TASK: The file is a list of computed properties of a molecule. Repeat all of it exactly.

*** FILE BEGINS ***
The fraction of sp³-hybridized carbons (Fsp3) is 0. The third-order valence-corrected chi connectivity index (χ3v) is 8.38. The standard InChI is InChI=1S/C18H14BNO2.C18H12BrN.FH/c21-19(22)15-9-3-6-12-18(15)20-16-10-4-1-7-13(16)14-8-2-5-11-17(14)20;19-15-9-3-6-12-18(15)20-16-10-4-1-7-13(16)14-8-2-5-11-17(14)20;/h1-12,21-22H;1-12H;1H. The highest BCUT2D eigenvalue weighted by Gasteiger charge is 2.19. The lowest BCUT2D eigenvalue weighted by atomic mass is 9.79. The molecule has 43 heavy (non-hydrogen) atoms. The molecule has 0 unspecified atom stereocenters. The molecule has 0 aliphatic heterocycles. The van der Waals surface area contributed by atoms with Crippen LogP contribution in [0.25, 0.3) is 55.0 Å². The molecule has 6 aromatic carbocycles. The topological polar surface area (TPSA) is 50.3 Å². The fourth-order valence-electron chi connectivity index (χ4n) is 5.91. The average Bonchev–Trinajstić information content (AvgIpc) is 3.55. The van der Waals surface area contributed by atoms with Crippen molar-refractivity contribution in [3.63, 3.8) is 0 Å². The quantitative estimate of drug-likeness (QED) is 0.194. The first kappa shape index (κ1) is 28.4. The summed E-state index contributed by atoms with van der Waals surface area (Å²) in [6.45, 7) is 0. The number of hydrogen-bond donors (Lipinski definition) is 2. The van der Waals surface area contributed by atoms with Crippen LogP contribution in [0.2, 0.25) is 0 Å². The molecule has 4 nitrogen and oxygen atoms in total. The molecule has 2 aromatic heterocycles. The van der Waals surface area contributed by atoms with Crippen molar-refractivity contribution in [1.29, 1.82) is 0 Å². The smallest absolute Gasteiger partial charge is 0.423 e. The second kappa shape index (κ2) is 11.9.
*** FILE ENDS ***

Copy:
The fraction of sp³-hybridized carbons (Fsp3) is 0. The third-order valence-corrected chi connectivity index (χ3v) is 8.38. The standard InChI is InChI=1S/C18H14BNO2.C18H12BrN.FH/c21-19(22)15-9-3-6-12-18(15)20-16-10-4-1-7-13(16)14-8-2-5-11-17(14)20;19-15-9-3-6-12-18(15)20-16-10-4-1-7-13(16)14-8-2-5-11-17(14)20;/h1-12,21-22H;1-12H;1H. The highest BCUT2D eigenvalue weighted by Gasteiger charge is 2.19. The lowest BCUT2D eigenvalue weighted by atomic mass is 9.79. The molecule has 43 heavy (non-hydrogen) atoms. The molecule has 0 unspecified atom stereocenters. The molecule has 0 aliphatic heterocycles. The van der Waals surface area contributed by atoms with Crippen LogP contribution in [0.25, 0.3) is 55.0 Å². The molecule has 6 aromatic carbocycles. The topological polar surface area (TPSA) is 50.3 Å². The fourth-order valence-electron chi connectivity index (χ4n) is 5.91. The average Bonchev–Trinajstić information content (AvgIpc) is 3.55. The van der Waals surface area contributed by atoms with Crippen molar-refractivity contribution in [3.63, 3.8) is 0 Å². The quantitative estimate of drug-likeness (QED) is 0.194. The first kappa shape index (κ1) is 28.4. The summed E-state index contributed by atoms with van der Waals surface area (Å²) in [6.45, 7) is 0. The number of hydrogen-bond donors (Lipinski definition) is 2. The van der Waals surface area contributed by atoms with Crippen LogP contribution in [0.2, 0.25) is 0 Å². The molecule has 4 nitrogen and oxygen atoms in total. The molecule has 2 aromatic heterocycles. The van der Waals surface area contributed by atoms with Crippen molar-refractivity contribution in [1.29, 1.82) is 0 Å². The smallest absolute Gasteiger partial charge is 0.423 e. The second kappa shape index (κ2) is 11.9.